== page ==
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The Covid-19 pandemic has impacted everyone’s lives, especially high school seniors. I never thought in a million years that we would soon be going through a pandemic that would cause this much of an impact for everyone.

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When this entire situation began, I thought that it would be a short two week break from school. I figured it would be a little bump in my senior year, nothing really serious. I was frustrated because the virus had interfered with the school musical that we were going to perform, but I was e…

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I think throughout this whole situation, the greatest thing I’ve learned is that many of the things we value aren’t truly important. I’ve been able to stay pretty optimistic throughout this time, but I’ve also been smacked in the face by reality. Things like prom and graduation ceremonies ar…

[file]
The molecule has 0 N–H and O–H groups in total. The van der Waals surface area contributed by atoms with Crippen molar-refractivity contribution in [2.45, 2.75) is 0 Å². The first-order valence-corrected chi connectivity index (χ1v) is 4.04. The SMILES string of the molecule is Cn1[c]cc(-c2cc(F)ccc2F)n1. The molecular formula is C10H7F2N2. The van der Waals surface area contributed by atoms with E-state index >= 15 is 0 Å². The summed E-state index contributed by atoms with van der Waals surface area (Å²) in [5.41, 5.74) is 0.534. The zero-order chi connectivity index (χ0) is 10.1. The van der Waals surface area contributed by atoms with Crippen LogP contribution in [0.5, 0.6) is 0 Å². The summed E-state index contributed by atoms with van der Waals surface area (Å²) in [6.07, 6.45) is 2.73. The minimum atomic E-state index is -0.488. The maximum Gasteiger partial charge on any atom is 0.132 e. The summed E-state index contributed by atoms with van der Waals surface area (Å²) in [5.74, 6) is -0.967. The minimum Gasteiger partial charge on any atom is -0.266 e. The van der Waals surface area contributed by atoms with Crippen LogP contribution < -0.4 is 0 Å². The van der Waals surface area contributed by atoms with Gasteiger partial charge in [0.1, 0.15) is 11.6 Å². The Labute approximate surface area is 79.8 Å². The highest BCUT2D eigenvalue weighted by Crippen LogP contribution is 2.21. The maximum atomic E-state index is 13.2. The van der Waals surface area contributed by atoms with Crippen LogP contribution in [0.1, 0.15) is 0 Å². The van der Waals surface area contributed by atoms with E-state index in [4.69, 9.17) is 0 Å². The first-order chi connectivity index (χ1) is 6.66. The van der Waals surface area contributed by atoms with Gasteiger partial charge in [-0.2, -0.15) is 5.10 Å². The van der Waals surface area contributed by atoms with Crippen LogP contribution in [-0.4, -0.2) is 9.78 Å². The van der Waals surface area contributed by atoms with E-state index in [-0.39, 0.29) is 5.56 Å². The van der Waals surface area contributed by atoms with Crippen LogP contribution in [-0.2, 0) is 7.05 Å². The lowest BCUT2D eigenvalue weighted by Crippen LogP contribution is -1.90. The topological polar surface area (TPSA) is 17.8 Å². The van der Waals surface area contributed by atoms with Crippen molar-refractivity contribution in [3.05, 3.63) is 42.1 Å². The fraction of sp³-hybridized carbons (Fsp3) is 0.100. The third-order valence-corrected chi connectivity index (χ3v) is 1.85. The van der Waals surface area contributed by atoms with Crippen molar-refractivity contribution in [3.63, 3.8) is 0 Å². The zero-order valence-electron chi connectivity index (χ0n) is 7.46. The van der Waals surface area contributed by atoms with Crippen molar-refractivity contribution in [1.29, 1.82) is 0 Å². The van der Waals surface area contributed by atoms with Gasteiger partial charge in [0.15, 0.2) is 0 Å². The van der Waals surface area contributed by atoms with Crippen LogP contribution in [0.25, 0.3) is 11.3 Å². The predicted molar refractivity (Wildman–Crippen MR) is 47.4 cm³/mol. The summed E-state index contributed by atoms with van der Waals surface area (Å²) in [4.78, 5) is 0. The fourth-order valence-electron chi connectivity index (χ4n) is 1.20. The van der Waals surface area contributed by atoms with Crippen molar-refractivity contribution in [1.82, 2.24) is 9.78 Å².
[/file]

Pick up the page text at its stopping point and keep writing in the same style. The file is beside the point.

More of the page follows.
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This time has been very surreal and interesting for me. I feel upset because I will never regain the missed moments from my senior year, but at the same time I have had the opportunity to live through such a unique experience.For example, I never would have thought I would be alive to experi…

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For as long as I can remember, the year 2020 has been this far-off, futuristic, year when everything was supposed to happen; graduation, college, adulthood. I would often find myself in disbelief that the environment I had grown so used to over the years would soon be a distant memory, but t…

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Throughout our lives, we have learned in school about pandemics and epidemics that have happened throughout history such as the black plague, small pox, yellow fever, polio, and the Spanish flu. We learned about them in school and the deadly impacts they had in society worldwide, but we neve…